Help! My iron-on is peeling from my shirts! In this tutorial, you will learn the proper way to apply iron-on to a shirt to make sure it lasts and lasts.
I can’t tell you how many times I have seen someone post this in a Cricut group.
The trick is, that if you apply it properly it really should last wash after wash after wash.
I can’t speak for other brands of iron-on, as I’ve only ever used Cricut iron-on, but it’s very simple to apply and it will last a long time.
You have cut your iron-on, weeded it, and you’re ready to put it on your shirt.
So how do you apply it the proper way?
Make sure whatever you are using to apply it to the shirt is the proper temperature. Whether you’re using an iron, a heat press, or the Cricut EasyPress proper temperature is key.
Using the recommended temperature will allow the adhesive to melt and adhere to your shirt, without melting your design.
the next thing you want to do is make sure that your shirt surface is prepped.
Cricut iron-on officially recommends that you pre-wash. I have never done this. But I can see how starting with a clean surface would be the best option.
You want to put your shirt on your ironing surface. I would recommend not your ironing board. I would recommend putting a towel down on a table or on the floor and laying your shirt on top of it. If you have the Cricut EasyPress Mat this is the perfect surface.
Once your shirt is laid out smooth it so there are no bunches of material or wrinkles.
Then you want to give it a press where you are going to put your iron on design. This pre-heats your shirt.
Pre-heating is a crucial step. And depending on where you live you might need to do it longer.
When you pre-heat your shirt your banishing moisture from the material. In order to get a proper bond between the shirt and the iron on there can be no moisture.
It only takes about 5 to 10 seconds to get it good and hot. However, you can always err on the side of a little bit longer.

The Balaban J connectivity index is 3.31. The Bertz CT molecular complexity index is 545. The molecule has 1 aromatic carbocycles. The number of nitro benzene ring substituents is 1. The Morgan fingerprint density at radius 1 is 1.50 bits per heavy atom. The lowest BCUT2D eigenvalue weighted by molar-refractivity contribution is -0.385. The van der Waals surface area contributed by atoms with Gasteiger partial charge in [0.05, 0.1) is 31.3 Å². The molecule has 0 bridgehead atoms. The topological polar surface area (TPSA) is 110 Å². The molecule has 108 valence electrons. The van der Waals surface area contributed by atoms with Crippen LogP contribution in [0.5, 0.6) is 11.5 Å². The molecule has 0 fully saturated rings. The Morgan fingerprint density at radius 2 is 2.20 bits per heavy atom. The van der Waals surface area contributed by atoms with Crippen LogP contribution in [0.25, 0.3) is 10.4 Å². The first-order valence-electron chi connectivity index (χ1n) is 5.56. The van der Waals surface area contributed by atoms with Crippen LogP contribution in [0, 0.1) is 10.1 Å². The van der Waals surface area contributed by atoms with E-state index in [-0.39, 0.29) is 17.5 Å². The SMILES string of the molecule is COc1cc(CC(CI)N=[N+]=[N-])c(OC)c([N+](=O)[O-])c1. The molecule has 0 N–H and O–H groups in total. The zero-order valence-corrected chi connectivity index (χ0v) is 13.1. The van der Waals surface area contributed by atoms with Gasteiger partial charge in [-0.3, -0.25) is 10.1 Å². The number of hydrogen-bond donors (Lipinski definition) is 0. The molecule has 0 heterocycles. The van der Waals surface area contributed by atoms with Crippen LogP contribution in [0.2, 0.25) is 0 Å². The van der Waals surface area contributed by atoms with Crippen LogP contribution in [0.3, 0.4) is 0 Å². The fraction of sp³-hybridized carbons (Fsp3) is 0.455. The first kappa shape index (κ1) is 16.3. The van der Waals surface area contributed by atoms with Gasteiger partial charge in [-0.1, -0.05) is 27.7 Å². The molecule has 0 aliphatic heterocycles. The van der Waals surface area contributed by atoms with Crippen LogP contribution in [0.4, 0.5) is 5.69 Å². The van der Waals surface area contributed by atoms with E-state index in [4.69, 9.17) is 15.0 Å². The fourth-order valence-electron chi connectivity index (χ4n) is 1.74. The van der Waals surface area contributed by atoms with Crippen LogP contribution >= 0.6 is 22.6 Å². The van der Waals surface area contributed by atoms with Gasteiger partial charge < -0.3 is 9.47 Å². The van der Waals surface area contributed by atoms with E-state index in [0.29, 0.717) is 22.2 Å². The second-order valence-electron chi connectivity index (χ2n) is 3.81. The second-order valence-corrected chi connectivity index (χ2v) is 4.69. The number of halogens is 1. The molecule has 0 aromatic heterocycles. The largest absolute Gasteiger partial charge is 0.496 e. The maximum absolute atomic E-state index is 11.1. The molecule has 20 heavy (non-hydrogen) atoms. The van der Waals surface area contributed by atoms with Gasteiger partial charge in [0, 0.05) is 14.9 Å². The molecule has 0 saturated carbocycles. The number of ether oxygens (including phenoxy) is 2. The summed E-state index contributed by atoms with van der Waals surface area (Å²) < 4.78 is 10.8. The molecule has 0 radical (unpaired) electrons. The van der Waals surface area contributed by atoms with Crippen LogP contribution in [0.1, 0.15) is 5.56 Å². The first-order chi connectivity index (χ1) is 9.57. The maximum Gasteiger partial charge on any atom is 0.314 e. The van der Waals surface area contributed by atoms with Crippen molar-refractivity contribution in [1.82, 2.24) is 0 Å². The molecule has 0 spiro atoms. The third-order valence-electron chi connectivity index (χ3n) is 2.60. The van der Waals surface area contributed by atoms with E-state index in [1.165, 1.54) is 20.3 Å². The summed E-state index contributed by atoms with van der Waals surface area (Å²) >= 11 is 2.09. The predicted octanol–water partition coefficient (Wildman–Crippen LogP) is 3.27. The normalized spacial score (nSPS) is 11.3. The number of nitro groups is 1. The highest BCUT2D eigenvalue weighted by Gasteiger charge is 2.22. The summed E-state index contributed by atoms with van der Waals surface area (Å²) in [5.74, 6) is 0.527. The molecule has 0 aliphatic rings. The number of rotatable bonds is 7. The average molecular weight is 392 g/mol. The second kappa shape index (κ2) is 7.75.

Once you press your shirt, immediately put your iron on design in place.
Once you have it where you want it to be, begin your press with your heat source.
You want to follow the recommended guideline for your iron-on and shirt material. If you are using Cricut iron-on you can find their EasyPress recommendations here.
I use a lot of Cricut iron-on lite on cotton shirts. Cricut recommends a 5-second preheat and a 30-second press at 315 degrees for this material combination.
If you’re using the Cricut EasyPress you can simply set your temperature and your time. the great thing about the Cricut EasyPress2 is that it will hold your last used setting for the next time you turn it on.
Once you have done a press from the front you’re going to want to turn your shirt over and do the same press from the back. Same time. Same temperature.
Pressing from the back drawers the adhesive further into the material of the shirt. Thus creating a stronger bond.
Flip your shirt back to the front and peel off the transfer material.
Your shirt is complete. And it should last through many washes.
Pin this infographic so that you remember the next time you work with iron-on.
Want more Cricut help? Check out my Cricut Design Space 101 series.
Want more Cricut? Check out my Cricut projects posts.
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